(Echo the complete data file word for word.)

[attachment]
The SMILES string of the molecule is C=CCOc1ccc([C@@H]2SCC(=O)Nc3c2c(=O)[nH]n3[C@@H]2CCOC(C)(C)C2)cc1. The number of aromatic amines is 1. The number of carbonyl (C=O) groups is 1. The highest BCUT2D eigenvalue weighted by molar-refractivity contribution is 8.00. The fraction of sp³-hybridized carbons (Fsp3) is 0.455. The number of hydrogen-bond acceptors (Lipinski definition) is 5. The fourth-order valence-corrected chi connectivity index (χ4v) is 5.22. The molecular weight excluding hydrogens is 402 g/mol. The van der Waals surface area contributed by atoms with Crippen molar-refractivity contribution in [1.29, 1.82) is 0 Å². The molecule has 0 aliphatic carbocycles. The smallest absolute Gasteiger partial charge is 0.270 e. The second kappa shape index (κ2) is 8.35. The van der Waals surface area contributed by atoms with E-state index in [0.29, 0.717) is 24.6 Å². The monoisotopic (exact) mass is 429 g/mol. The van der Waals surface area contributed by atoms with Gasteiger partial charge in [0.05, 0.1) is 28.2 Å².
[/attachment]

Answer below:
The SMILES string of the molecule is C=CCOc1ccc([C@@H]2SCC(=O)Nc3c2c(=O)[nH]n3[C@@H]2CCOC(C)(C)C2)cc1. The number of aromatic amines is 1. The number of carbonyl (C=O) groups is 1. The highest BCUT2D eigenvalue weighted by molar-refractivity contribution is 8.00. The fraction of sp³-hybridized carbons (Fsp3) is 0.455. The number of hydrogen-bond acceptors (Lipinski definition) is 5. The fourth-order valence-corrected chi connectivity index (χ4v) is 5.22. The molecular weight excluding hydrogens is 402 g/mol. The van der Waals surface area contributed by atoms with Crippen molar-refractivity contribution in [1.29, 1.82) is 0 Å². The molecule has 0 aliphatic carbocycles. The smallest absolute Gasteiger partial charge is 0.270 e. The second kappa shape index (κ2) is 8.35. The van der Waals surface area contributed by atoms with E-state index in [0.29, 0.717) is 24.6 Å². The monoisotopic (exact) mass is 429 g/mol. The van der Waals surface area contributed by atoms with Gasteiger partial charge in [0.05, 0.1) is 28.2 Å².